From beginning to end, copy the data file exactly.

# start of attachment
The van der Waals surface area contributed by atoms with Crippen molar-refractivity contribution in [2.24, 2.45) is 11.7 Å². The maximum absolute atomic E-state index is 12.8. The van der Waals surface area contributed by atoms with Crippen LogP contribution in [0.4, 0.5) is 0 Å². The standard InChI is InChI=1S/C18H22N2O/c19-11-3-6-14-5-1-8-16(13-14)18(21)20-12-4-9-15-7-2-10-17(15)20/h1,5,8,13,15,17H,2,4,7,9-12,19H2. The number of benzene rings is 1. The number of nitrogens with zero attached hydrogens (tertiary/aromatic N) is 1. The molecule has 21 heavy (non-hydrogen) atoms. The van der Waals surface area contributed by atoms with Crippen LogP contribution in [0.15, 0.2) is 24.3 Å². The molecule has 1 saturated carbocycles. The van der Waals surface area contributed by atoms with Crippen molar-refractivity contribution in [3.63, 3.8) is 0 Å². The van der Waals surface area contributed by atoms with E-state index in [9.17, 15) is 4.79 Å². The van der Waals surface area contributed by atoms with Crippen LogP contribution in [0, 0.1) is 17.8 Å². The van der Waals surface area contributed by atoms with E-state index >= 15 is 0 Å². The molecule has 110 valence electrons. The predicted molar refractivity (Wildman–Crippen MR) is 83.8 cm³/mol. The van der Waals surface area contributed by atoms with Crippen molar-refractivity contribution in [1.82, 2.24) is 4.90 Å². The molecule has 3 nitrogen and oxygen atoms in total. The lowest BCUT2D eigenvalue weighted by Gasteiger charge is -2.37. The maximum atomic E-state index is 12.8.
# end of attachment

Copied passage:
The van der Waals surface area contributed by atoms with Crippen molar-refractivity contribution in [2.24, 2.45) is 11.7 Å². The maximum absolute atomic E-state index is 12.8. The van der Waals surface area contributed by atoms with Crippen LogP contribution in [0.4, 0.5) is 0 Å². The standard InChI is InChI=1S/C18H22N2O/c19-11-3-6-14-5-1-8-16(13-14)18(21)20-12-4-9-15-7-2-10-17(15)20/h1,5,8,13,15,17H,2,4,7,9-12,19H2. The number of benzene rings is 1. The number of nitrogens with zero attached hydrogens (tertiary/aromatic N) is 1. The molecule has 21 heavy (non-hydrogen) atoms. The van der Waals surface area contributed by atoms with Crippen LogP contribution in [0.15, 0.2) is 24.3 Å². The molecule has 1 saturated carbocycles. The van der Waals surface area contributed by atoms with Crippen molar-refractivity contribution in [3.63, 3.8) is 0 Å². The van der Waals surface area contributed by atoms with E-state index in [9.17, 15) is 4.79 Å². The van der Waals surface area contributed by atoms with Crippen LogP contribution in [0, 0.1) is 17.8 Å². The van der Waals surface area contributed by atoms with E-state index >= 15 is 0 Å². The molecule has 110 valence electrons. The predicted molar refractivity (Wildman–Crippen MR) is 83.8 cm³/mol. The van der Waals surface area contributed by atoms with Crippen molar-refractivity contribution in [1.82, 2.24) is 4.90 Å². The molecule has 3 nitrogen and oxygen atoms in total. The lowest BCUT2D eigenvalue weighted by Gasteiger charge is -2.37. The maximum atomic E-state index is 12.8.